Most short-term (acute) anal fissures can heal with home treatment in 4 to 6 weeks. Pain during bowel movements usually goes away within a couple of days of treatment.
Home treatment involves sitting in warm water (sitz bath) for 20 minutes 2 or 3 times a day, increasing fiber and fluids in the diet, and using stool softeners or laxatives to have pain-free bowel movements. Talk with your doctor about how long you should use laxatives.
Sometimes fissures do not heal with these remedies. A fissure that has not healed after 6 weeks is considered long-term, or chronic, and may need additional treatment.
Medicines are usually the first-line treatment for chronic fissures.
A 0.2% nitroglycerin cream can reduce the pressure in the internal anal muscle (sphincter) and allow the fissure to heal. A pea-sized dot of cream is massaged into the fissure and the surrounding area. Do not use a larger amount at one time, because this medicine can cause headaches, lightheadedness, or fainting from low blood pressure. It is a good idea to either wear gloves when applying the nitroglycerin cream or wash your hands right after. The skin on your fingers can absorb the medicine and increase your chance of side effects.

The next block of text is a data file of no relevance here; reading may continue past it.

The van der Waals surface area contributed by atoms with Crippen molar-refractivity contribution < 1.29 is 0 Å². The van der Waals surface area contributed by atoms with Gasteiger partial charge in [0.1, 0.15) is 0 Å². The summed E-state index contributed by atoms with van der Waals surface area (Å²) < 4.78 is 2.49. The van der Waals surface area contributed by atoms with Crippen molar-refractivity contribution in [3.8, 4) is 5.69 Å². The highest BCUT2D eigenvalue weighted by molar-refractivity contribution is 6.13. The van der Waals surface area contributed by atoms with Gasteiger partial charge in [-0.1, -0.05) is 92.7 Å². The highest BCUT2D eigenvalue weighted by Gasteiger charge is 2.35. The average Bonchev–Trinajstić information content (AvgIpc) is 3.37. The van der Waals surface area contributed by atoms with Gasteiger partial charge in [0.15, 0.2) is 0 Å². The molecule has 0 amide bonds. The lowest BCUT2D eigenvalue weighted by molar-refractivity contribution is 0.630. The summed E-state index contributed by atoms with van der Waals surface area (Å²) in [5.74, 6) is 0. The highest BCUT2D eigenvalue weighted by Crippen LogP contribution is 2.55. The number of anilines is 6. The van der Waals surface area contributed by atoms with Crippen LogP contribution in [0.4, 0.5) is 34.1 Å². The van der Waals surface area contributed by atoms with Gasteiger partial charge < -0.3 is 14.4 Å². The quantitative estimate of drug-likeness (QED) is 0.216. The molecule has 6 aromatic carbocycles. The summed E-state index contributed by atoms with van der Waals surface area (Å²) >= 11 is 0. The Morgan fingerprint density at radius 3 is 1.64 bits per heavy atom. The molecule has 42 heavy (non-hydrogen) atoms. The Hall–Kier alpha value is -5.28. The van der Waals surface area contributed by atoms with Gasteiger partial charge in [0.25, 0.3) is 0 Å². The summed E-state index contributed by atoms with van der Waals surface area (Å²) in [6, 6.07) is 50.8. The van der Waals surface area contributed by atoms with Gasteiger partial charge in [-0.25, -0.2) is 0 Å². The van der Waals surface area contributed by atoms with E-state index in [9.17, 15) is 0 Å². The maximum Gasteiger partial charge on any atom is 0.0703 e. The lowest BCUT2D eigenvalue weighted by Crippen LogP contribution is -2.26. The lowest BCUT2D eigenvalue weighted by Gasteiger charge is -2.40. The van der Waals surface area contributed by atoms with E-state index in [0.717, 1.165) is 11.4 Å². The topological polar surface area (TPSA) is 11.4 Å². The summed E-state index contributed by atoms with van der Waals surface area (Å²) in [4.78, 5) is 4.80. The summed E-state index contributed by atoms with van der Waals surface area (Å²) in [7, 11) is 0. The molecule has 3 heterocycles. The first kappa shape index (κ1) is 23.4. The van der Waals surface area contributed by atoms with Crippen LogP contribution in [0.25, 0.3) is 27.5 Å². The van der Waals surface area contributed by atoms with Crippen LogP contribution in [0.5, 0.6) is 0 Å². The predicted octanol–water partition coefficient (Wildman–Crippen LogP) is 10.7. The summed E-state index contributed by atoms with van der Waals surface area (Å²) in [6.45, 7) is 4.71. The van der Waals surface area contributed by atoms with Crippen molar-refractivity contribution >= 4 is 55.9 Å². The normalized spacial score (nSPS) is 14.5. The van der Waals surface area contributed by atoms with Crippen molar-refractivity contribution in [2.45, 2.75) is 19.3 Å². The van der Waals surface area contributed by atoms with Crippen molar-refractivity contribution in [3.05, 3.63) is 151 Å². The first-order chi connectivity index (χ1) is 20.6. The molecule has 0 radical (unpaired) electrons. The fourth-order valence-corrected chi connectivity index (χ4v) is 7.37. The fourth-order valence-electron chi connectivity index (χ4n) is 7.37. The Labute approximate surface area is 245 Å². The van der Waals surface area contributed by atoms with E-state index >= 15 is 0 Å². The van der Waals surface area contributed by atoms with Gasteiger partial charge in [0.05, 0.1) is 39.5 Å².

The calcium channel blockers nifedipine and diltiazem also may help healing, also by reducing the pressure in the internal anal sphincter. These two medicines are available as pills. Also, they can be made into a gel that can be massaged into the fissure and the surrounding area. The pill form of these medicines has more side effects than the gel form.
Botulinum toxin (Botox) may be injected into the internal anal sphincter. Botox causes temporary paralysis of muscle, which can reduce muscle tension and help the anal fissure heal.
Surgery may be done when more conservative treatments fail to heal an anal fissure.
The main surgery for chronic anal fissure is lateral internal sphincterotomy. The doctor makes a small incision into the internal anal sphincter to reduce anal resting pressure.
It is important to understand that, even with surgery, an anal fissure must heal on its own. A sphincterotomy involves operating on the sphincter muscles, not closing the actual fissure.
Lateral internal sphincterotomy has a better success rate than any medicine that is used to treat long-term anal fissures. The results last longer, and fewer people have anal fissures come back after surgery than after treatment with medicine.
In some studies, a greater number of people who had lateral internal sphincterotomy had some inability to control gas or stool (incontinence) after surgery compared to people treated with medicine. Despite these results, satisfaction with this surgery is high. And a review of many studies showed that the risk of incontinence was 8%. This means that about 8 out of 100 people who had the surgery had some problem with incontinence. But this rate was not very different from the rates seen in people who were treated with medicine for their chronic anal fissures.